The cave network is the most incredible series of underground phenomena we've ever seen. We remember Croatia for its beautiful overground rivers and Slovenia's subterranean marvels will never be forgotten.

    In the afternoon the rain had stopped and the sunshine had found its way out from behind the clouds with such vigour that it transformed the day. As well as the caves the park provided some good walks, so we wended our way around the valley beneath the dappled shade of new spring leaves. Below us we saw some stunning waterfalls bursting forth energetically from crevices with the recent glut of rain. Above we spotted a good range of birds, including a Peregrine Falcon and Kestral. We passed ponds with large warty newts and rocks with striking red and black beatles. If you enjoy nature as we do, this area of Slovenia is definitely the place to visit!

    Back at the visitor centre, Paul treated us to coffee and cake. We had a satisfying slice of Kremna Rezina, a pastry, custard and cream delight originating from Lake Bled. We'd all had a great day, Park Škocjanske jame is a wonderful place and it was made even better for us by being able to explore it with friends.
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  • Day314

    After not having seen anyone for 7 months, we were highly anticipating the arrival of our 2nd lot of visitors in 10 days! We returned to Ljubljana airport and picked up Vicky's brother Ali and his friend Tom just before midday. It was brilliant to see them! We'd met up with them for 4 days in Prague back in August and had a great time, so we knew we were going to enjoy ourselves during the week they were with us.

    After a trip to pick up supplies at Hofer (the continental name for Aldi), we left views of the pointed snow capped Alps behind and headed North West to Lake Bled, where Ali and Tom had booked an apartment. While we appreciate the beauty of steep sided hills, they aren't always the easiest to access in our van. Within a kilometre of the apartment we came to a low arched rail bridge with no sign to tell us how high it was. Vicky got out and eyed up the clearance as Will inched slowly forward. There was only inches to spare at the entrance and as the road wasn't straight or flat, we didn't want to risk it. A local who was recycling at the communal bins kindly offered us an alternative route (in English!), so we turned round to try this instead. On the second approach we were faced with another situation where there were only inches to spare. This time we crossed over a bridge, it's 3 foot high stone walls either side just being wide enough to allow the van passage. We decided at this point Ali and Tom wouldn't be getting door to door service!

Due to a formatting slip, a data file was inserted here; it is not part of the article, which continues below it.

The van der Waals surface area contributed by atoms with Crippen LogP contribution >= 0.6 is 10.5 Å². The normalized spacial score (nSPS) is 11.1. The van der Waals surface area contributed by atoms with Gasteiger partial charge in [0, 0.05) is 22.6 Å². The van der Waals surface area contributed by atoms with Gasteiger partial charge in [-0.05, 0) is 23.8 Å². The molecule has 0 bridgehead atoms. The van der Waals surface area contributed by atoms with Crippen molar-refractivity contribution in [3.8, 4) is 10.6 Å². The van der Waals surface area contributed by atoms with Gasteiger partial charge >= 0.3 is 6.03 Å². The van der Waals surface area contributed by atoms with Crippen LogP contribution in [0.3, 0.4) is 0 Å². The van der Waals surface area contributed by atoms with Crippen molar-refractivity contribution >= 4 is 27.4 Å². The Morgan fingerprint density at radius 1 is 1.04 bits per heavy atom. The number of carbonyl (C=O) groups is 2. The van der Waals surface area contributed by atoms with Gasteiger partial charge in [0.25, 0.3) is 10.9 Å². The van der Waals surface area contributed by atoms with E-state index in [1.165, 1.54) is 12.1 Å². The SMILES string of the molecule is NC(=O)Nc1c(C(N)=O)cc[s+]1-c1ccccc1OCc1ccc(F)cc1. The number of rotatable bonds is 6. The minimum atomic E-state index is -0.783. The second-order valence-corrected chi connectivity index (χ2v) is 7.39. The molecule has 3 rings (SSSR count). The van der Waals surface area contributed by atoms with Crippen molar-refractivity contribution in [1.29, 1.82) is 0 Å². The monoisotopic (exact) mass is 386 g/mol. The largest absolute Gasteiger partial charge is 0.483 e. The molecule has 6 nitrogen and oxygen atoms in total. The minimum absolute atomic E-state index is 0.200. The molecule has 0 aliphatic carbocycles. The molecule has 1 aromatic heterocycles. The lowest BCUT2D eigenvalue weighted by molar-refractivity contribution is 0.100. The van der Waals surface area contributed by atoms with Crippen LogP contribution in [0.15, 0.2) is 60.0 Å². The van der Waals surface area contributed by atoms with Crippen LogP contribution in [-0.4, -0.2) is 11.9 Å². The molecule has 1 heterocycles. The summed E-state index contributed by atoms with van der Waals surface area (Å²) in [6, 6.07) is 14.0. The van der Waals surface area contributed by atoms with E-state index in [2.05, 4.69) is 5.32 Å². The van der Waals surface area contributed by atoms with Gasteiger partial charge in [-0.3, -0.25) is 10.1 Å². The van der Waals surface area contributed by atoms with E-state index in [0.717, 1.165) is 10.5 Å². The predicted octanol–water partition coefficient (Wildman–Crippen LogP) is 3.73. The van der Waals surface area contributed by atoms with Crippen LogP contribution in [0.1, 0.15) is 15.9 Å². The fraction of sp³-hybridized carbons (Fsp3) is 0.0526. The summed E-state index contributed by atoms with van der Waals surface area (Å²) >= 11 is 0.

The view was well worth the climb. We were greeted by the owner Irena and her two children before being shown the rooms on the second floor. Inside the apartment was nice enough, but the views of Lake Bled from the windows and balcony were amazing, like something out of a fairytale.

    After granting Irena's request for a guided tour of the van for her and her children (who hadn't seen inside one before) Ali and Tom got back on board, we squeezed through the narrow bridge and were booking in at Camping Bled near the lakeshore in no time. Considering the location, the price of €9.90 per person was reasonable, although we thought €3 per night for Poppy was excessive.

    We went for a stroll up to and around part of the lakeshore, taking in the wonderful sights. The colour of the water was an alluring turquoise but it felt cold so thoughts of swimming to the sizeable island were abandoned. The air was warm but the sky overcast. Towards the end of our wander, the sun peaked out to shine a spotlight on some of our surroundings; the forested hills amongst which the lake was nestled, the terracotta roofed castle perched high on a craggy outcrop on the north shore, the barren snow capped mountains behind it and of course the picturesque chapel and bell tower on the island.

    The advantage of staying at a proper campsite is that when we returned to the van, we were able to get the chairs out and sit outside with Poppy in the mild early evening. Will put together a spag bol and we caught up with what had happened since we'd last seen the lads.
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  • Day306

    Ljubljana heavily restricts traffic in the city centre which makes for a very nice atmosphere. Unfortunately the atmosphere was not good to Cath and Paul, who got completely drenched when walking to our stopover, due to the fact that we couldn't drive Martha Motorhome to their hotel.

    We soon got the blowers blasting out hot air as we drove to Mirjam Pavlin in Razdrto, our home for the next 4 nights. Stopping off at a Spar we picked up groceries before having a freshly ground coffee in the van. After having spent so long with just the two of us, it was interesting to see vanlife through the eyes of people to whom it was a new experience.

    Mirjam Pavlin is a small B&B with campsite, bar, swimming pool, sauna, gym and a few other facilities. The rooms and pitches were nice enough but the sauna was less impressive and more expensive than it had looked on the website and the swimming pool was closed. They had also advertised horseriding that Vicky & Cath had been interested in, but the employee who showed us round didn't seem to know much about it. However, the gym was free and it was a good location for reaching a whole load of interesting places. That afternoon we planned our itinerary for the coming days. We needed to plan around the torrential rain that was forecast. This was easy because there was so many possible activities to do. We had a cosy evening in with a few drinks and Will's spinach and pasta meal for tea.